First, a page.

When the gut barrier is not working so well, compromised digestive and immune systems are thought to play a key role in various forms of autoimmune disease and digestive distress. Changes in immune activity at the level of the gut appears to be a key driver in systemic inflammation seen in celiac disease, multiple sclerosis, lupus, rheumatoid arthritis, thyroid disease, and other autoimmune conditions .
The potential role of bone broth in these conditions works at the level of improving the health and function of gut lining. A jiggly gelatin-rich broth is a naturally high source of nutrients that are known for strengthening the delicate villi which pave our intestinal lining. As we use aloe vera gel on sunburn, there is emerging research suggesting the potential role of gelatin for healing intestinal gut barrier damage, common in coeliac disease, IBD, and IBS.
Bone broth is also a plentiful source of glutamine with plays an important role in looking after our gut lining’s health. It boosts the immune system and encourages scar tissue healing. Some studies have shown that it supports the growth of finger-like villi which are typically damaged and flattened among people with celiac disease or intestinal bacterial overgrowth.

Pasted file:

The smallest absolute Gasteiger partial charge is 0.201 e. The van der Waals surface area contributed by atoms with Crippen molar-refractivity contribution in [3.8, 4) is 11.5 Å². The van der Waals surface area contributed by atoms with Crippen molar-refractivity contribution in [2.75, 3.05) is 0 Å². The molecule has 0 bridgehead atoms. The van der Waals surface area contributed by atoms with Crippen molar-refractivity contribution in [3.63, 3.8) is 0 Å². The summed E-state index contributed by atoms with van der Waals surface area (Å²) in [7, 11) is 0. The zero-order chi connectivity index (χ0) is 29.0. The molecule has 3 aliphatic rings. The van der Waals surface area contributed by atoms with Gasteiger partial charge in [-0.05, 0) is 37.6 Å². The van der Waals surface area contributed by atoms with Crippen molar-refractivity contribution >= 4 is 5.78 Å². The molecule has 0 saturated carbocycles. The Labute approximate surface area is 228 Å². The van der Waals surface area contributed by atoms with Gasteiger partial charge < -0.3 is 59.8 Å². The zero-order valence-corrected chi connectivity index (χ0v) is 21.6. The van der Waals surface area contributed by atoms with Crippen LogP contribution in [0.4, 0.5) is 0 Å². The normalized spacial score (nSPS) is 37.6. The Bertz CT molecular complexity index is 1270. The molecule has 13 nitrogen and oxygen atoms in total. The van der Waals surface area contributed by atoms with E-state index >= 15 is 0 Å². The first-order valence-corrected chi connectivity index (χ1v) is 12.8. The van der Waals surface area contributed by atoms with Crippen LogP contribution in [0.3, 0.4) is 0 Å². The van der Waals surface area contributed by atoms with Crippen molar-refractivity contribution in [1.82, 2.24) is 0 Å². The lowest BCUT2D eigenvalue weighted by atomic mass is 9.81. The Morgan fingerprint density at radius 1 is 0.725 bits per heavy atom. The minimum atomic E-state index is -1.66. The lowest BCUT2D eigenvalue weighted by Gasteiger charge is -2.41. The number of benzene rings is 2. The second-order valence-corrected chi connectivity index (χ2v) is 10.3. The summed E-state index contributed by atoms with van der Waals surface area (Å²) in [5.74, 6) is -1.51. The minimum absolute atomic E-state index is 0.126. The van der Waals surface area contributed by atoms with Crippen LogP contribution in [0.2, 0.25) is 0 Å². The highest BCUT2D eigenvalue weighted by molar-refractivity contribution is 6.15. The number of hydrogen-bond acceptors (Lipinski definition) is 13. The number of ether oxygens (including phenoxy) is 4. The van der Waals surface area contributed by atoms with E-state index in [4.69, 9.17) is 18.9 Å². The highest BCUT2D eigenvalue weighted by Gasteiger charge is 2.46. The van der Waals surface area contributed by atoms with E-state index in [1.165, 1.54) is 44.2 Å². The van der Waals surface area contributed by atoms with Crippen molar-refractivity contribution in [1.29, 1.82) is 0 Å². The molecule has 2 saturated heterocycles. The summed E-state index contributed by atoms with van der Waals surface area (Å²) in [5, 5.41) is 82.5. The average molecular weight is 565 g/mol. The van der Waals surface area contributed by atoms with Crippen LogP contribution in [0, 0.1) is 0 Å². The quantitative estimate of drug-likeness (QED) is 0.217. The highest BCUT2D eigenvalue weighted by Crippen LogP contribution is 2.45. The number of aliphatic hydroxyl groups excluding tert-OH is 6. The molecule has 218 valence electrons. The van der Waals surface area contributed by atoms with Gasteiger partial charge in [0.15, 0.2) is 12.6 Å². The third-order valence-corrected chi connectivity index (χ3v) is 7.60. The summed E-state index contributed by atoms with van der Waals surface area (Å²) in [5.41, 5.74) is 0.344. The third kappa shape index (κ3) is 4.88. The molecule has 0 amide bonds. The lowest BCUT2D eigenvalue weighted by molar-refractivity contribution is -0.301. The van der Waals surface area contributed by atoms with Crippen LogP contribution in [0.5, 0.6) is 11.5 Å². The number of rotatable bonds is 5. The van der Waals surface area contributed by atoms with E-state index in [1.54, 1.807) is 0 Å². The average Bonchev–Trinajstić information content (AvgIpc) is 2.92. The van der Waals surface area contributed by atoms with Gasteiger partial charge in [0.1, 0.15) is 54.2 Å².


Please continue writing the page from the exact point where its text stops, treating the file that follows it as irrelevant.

Finally, there’s glycine, another major star provided in bone broth also functioning as an anti-inflammatory aid. It has been shown to protect the intestinal lining from nasty bacterial invaders during sepsis .
Bone Broth and Joint Pain
As well as being a potent cooler of inflammation for autoimmune-mediated joint issues such as Rheumatoid Arthritis, bone broth also has its place in supporting the alleviation of joint pain.
Through the process of using animal joints, some bone broths may contain glycosaminoglycans including glucosamine, chondroitin sulfate and hyaluronic acid, which support collagen formation and therefore healthy cartilage. This connection may explain why collagen has shown to be effective in reducing pain and inflammation in collagen-induced arthritis in mice.
Bone broth also provides amino acids for building connective tissue and healing injuries. Proline, in particular, is used largely for making collagen in the body. We don’t only need collagen for youthful looking skin. Consuming nutrients to support collagen synthesis may also help encouraging bone healing from fractures and bone loss through the lifecycle.
How To Start Using Bone Broth
While broth isn’t a cure-all superfood and certainly isn’t going to raise the dead, there’s a good amount of scientific reasoning to suggest that adding in these nutrients may have a role to play in healing gut damage.
Two to three cups of broth a day may be a powerful addition to one’s diet to promote gut healing and reduce inflammation. It doesn’t have to be complicated, bone broth really is a nutritious fast food that many of us can benefit from by incorporating as from general use in stews, casseroles, and soups.